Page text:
Lessons in Memory of my brother Dale Alan Konigsburg
December 20, 2004 – Number 5765-13
The Place of Torah in the Structure of Jewish Law
While the Torah, is the most central document of Judaism, the “constitution” as it were, of all of Jewish law, There is more to Jewish texts than just the Torah just as there are more American legal texts than just our constitution and bill of rights. The Torah consists of the five books of Moses, and thus it is also called the “Humash” from the Hebrew, “Hamesh” meaning, “the Five”. These books trace the History of our people from the creation of the world to the final days of Moses just before our ancestor’s entered the land of promise. These books contain the origin, not only of our History, but of our Law as well. Almost all of Jewish law traces itself back to verses in the Torah.
But Jewish History, or Jewish law for that matter, did not end with the People of Israel entering the land of their ancestors. Beginning with the book of Joshua, the story continues, about how the people conquered the land from the Canaanites and how they built their cities. Followed by the book of Judges, Samuel and Kings, these chapters chronicle the rise and fall of our people as they struggled to stay faithful to G-d in a new land and with a new life. No longer wandering nomads, the People are now settled into towns and cities and must make treaties and trade agreements with foreign governments. As they move from tribal judges to religious leaders to a monarchy, a class of prophets also rises to remind the people of their religious duties in the face of their political ambitions. Early prophets do not fear to reprimand a king or to speak out against sin, no matter how popular their message may be. The greatest example of this is the Prophet Elijah on Mt. Carmel where he stands alone before 400 pagan priests and in one moment turns the tide of the faith of the people away from idolatry to the worship of the G-d of Israel’s ancestors. As the political winds shift from the Egyptian empire to the new empires of Assyria and Babylon, the role of the Prophet is to make sense of the shifting political realities and to bring the people back to the worship of our G-d.
With the exile of our people to Babylonia, one would think the creative period of Ancient Israel was over. The Jewish G-d, however, is not like the pagan gods, who are limited to one place. G-d is with Israel in exile and is with Israel as Babylon yields to the Persian empire and the Israel returns from captivity. With the leadership of the last prophet, Ezra and the governor, Nehemiah, Israel slowly becomes the “Judaism” that we know today. The last books of the Bible, the “Writings” comes together. Some of these are historical books that bring Jewish history up to date. The others are popular stories that have important lessons for the Jewish people. Ruth, explains the genealogy of King David; The book of Esther is about Jewish life in Persia (and the holiday of Purim) and the Song of Songs, a long love poem, becomes a metaphor for the love of Israel for G-d. It is the Rabbis of the Talmud who close the “Writings” to new works and thus “canonize” the Bible. The bible they describe is the same bible we use today, we call it “TaNacH” the acrostic of “Torah, Neviim, Ketuvim” or Torah, Prophets and Writings.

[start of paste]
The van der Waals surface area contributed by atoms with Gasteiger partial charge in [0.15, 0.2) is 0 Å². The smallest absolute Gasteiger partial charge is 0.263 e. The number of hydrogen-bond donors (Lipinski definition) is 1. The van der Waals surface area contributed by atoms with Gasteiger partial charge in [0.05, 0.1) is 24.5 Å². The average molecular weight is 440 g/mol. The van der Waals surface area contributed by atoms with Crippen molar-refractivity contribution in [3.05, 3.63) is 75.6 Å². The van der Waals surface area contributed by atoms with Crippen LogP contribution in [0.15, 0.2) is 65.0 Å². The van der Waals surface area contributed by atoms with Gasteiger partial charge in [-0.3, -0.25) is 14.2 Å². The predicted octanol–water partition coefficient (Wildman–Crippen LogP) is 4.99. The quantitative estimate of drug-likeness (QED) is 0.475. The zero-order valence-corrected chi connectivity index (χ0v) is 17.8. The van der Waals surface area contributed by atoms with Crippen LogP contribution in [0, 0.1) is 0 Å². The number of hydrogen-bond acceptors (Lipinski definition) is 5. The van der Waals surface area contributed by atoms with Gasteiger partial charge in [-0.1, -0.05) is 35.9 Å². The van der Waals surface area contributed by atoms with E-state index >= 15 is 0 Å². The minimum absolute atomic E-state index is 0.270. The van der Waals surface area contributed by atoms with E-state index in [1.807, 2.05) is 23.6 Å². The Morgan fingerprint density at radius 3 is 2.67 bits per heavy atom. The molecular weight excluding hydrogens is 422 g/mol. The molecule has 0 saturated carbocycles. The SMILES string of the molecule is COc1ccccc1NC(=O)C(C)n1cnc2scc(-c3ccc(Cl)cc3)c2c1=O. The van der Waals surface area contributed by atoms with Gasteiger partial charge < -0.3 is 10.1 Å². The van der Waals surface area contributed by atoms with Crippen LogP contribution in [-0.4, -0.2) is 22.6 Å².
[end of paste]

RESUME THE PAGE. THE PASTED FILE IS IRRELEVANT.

The stories that did not make our bible were collected together to form a collection called the “Apocrypha” There are many reasons these stories did not make the Bible. Some are historically questionable. Some have no real moral or ethical lesson to teach. Some were too bloody, or were about parts of Jewish History that were not ready for prime time. The books of Maccabees containing the Hanukkah stories is part of this collection. The Sages were not big fans of the Hasmonean family and felt that the military victory was not worthy of a religious collection. Hanukkah is the first holiday on the Jewish calendar that does not have biblical connection. It would remain the only such holiday until modern times when Yom Hashoah (Holocaust Remembrance Day), Yom HaAtzmaut (Israel Independence Day) and Yom Yerushalayim (Jerusalem Reunification Day) have been added to the calendar.
In spite of its “extra biblical” nature, Hanukkah remains a well loved and popularly observed festival. The Talmud notes that there was a more ancient midwinter festival that involved the lighting of candles and there are several reasons that the holiday would last eight days. Some say it is because the oil that was placed in the Menorah in the rededicated Temple in Jerusalem lasted for eight days. Others say the Hasmonians wanted to celebrate the last holiday they missed before capturing the Temple, and that would be the eight days of Sukkot. Still others note that all dedication ceremonies of the Temple were eight days long and that is why this Festival of Dedication (Hanukkah) is eight days long. Biblical holidays always have clear meanings and rituals, Hanukkah, being extra-biblical, has more flexibility and thus there are more questions and explanations as to its origins and laws.